August 18, 2014

2014 Trustees’ Reports: Long-Term Medicare Program Cost Projections

The recently released 2014 Social Security and Medicare Trustees’ Reports, which project rising long-term costs under a number of assumed scenarios, should prompt a serious examination of the trust funds’ financial status.

This chart series includes updated versions of previous Mercatus Center charts presenting the long-term projections for Medicare programs. The first chart compares total Medicare cost projections under a current law assumption with two alternative projections under more realistic baseline assumptions, measured as a percentage of the economy. The second, third, and fourth charts compare cost projections under these various assumptions for Medicare Part B, Medicare Hospital Insurance (HI), and Medicare Part D expenditures, respectively.

The charts display the long-term projections for all Medicare costs using current law assumptions along with two supplemental projections—called “projected baseline” and “alternative to baseline”—that incorporate alternative assumptions. The “projected baseline” scenario assumes a continuation of the historical pattern of sustainable growth rate (SGR) overrides, that is, the formula that establishes physician fee schedule payments under Medicare Parts B and D. The “alternative to baseline” scenario additionally assumes that certain controversial elements of the 2010 Affordable Care Act (ACA) are either scaled back during the period from 2020 to 2034 or eliminated altogether.

These labels reflect a key change in this year’s report. The projected baseline and alternative baseline projections were called “first alternative” and “full alternative” scenarios in previous reports. This change demonstrates that the Trustees recognize that the current law projections likely understate expected costs and are emphasizing the projected baseline projections as more realistic.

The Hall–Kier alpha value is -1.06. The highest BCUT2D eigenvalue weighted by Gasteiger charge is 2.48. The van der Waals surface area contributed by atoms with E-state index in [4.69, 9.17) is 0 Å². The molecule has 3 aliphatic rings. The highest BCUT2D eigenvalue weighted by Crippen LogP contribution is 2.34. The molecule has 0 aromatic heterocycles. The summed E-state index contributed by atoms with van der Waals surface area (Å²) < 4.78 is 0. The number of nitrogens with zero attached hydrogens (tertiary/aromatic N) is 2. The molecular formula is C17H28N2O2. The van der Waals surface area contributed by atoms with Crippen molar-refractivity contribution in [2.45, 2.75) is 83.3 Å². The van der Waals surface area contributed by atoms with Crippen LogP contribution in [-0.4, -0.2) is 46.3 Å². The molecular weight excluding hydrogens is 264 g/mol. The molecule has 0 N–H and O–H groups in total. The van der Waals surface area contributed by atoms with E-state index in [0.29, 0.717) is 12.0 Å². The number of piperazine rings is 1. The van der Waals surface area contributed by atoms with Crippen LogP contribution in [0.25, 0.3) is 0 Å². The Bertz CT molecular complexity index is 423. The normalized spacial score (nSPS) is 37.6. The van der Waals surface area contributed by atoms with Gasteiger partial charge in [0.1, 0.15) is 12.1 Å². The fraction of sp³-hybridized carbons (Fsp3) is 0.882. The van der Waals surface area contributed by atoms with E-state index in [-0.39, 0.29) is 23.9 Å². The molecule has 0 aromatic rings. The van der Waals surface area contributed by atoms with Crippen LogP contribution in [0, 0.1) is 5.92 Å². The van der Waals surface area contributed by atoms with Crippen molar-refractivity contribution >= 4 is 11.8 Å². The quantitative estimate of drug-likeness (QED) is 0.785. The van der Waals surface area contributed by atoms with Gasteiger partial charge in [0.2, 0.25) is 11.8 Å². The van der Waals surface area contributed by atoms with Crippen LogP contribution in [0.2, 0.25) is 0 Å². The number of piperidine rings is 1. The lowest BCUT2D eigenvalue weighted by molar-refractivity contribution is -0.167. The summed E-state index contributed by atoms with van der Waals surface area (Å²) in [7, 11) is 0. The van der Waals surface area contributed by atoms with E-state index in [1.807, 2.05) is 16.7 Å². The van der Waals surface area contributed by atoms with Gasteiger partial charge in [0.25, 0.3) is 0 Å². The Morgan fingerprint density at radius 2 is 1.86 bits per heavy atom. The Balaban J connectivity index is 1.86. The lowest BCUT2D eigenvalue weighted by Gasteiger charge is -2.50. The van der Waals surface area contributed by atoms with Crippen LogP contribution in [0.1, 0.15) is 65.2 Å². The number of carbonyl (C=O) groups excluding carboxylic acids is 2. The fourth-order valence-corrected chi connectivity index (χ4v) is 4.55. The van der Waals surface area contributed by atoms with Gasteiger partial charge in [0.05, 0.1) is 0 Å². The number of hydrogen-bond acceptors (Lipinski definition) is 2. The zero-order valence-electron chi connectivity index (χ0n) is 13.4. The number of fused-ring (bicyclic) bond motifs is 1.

As the first chart shows, Medicare cost projections vary considerably in the long run, depending on the assumptions. A difference of one percentage point of GDP between calculations can yield enormous divergences in realized costs. For example, if the assumptions of the alternative baseline prove correct, then Medicare expenditures in 2080 could be about 45 percent greater than projected under current law. The chart shows that current law projections predict Medicare costs will be 6.26 percent of GDP in 2080. Under the projected baseline, total costs will be 6.78 percent of GDP in 2080. In the alternative to the baseline, total Medicare costs climb to 8.09 percent of GDP by 2080. In other words, total projected Medicare costs are on track to rise faster than GDP. If lawmakers continue to override the physician payment formula and decline to cut physician reimbursement, total Medicare costs will be substantially higher than projected in the long run under current law.

The second chart limits the same analysis to the Medicare Part B program. Under current law, Part B spending is projected to increase from 1.47 percent of GDP in 2013 to 1.56 percent by 2020 and 2.56 percent of GDP by 2080. For the projected baseline, Part B almost doubles as a share of GDP between 2020 and 2080, growing from 1.62 percent of GDP in 2020 to 3.09 percent of GDP by 2080. In alternative baseline scenario, Part B is expected to reach 3.16 percent of GDP by 2080.